(a) were part of a widespread culture of Algonquian-speaking people

(b) had been part of a widespread culture of people who were Algonquian-speaking

(c) were people who were part of a widespread culture that was Algonquian-speaking

(d) had been people who were part of a widespread culture that was Algonquian-speaking

(e) were a people which had been part of a widespread, Algonquian-speaking culture

Answer to 2.

1) Because the main clause is using the verb (indicate) of present tense, the verb (had been) of past perfect tense can’t be used in the subordinate clause.

2) Connected with the subject “the residents,” the additional expression “people” cause redundancy.
3) In terms of a logical meaning, the adjective phrase “Algonquian-speaking” should modify “people,” not “culture.”

Quest 3. Problem Solving

At a certain food stand, the price of each Orange is $40 and the price of each orange is $60. Mary selects a total of 10 Oranges and oranges from the food stand, and the average (arithmetic mean) price of the 10 pieces of fruit is $56. How many oranges must Mary put back so that the average price of the pieces of fruit that she keeps is $52?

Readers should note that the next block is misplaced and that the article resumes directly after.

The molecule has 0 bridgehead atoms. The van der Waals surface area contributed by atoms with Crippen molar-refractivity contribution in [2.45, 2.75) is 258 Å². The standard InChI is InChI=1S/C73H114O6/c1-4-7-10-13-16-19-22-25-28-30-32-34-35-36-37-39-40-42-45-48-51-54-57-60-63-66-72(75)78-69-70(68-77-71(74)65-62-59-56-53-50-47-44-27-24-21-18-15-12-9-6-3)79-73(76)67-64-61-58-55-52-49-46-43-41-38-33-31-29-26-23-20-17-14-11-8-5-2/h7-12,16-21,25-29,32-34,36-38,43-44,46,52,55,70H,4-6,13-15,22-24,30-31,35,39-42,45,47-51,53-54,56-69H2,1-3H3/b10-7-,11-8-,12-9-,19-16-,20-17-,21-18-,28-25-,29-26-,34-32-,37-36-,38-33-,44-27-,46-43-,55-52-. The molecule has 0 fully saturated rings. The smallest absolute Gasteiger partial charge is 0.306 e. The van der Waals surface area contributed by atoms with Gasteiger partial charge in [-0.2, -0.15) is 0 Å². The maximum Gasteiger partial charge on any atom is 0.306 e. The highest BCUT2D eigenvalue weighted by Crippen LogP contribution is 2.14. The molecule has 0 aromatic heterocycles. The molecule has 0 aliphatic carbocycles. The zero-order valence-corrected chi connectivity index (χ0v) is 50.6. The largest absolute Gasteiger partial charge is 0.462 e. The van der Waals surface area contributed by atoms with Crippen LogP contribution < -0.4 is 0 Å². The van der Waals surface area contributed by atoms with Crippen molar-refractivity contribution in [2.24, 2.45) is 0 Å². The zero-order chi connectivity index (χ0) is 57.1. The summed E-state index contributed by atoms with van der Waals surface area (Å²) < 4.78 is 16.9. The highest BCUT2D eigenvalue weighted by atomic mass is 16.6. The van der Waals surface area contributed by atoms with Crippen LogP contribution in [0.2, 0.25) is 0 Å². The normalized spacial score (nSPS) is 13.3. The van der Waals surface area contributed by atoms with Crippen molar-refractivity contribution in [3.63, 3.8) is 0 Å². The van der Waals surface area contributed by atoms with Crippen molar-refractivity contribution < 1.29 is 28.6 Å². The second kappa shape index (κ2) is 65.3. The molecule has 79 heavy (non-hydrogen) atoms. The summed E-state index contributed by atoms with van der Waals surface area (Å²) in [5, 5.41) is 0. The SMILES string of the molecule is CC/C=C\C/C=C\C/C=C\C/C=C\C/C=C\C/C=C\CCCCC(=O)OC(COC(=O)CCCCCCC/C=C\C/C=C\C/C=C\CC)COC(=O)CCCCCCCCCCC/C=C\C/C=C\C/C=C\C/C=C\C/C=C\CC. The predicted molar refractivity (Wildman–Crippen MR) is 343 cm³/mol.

A. 1 B. 2 C. 3 D. 4 E. 5

Answer to 3.

Let the number of Oranges=x, the number oforanges=y: 40x+60y=560, x+y=10 > x=2, y=8, But since Mary must put back oranges (z)

40*2+60*(8-z)=52*(10-z), z=5, therefore the correct answer is E.

Quest 4. Data Sufficiency

Professor einstien gave a quiz to two classes. Was the range of scores for the first class equal to the range of scores for the second class?

(1) In each class, the number of students taking the quiz was 26, and the lowest score in each class was 70.

(2) In each class, the average (arithmetic mean) score on the quiz was 85.

A. Statement (1) ALONE is sufficient, but statement (2) alone is not sufficient.

B. Statement (2) ALONE is sufficient, but statement (1) alone is not sufficient.

C. BOTH statements TOGETHER are sufficient, but NEITHER statement ALONE is sufficient.

D. EACH statement ALONE is sufficient.

E. Statements (1) and (2) TOGETHER are NOT sufficient.

Answer to 4.
Because range = Max – min and the number of sets is 2 and the number of variables is 4, therefore the correct answer is E.

Computer science marks for enggineering eligibility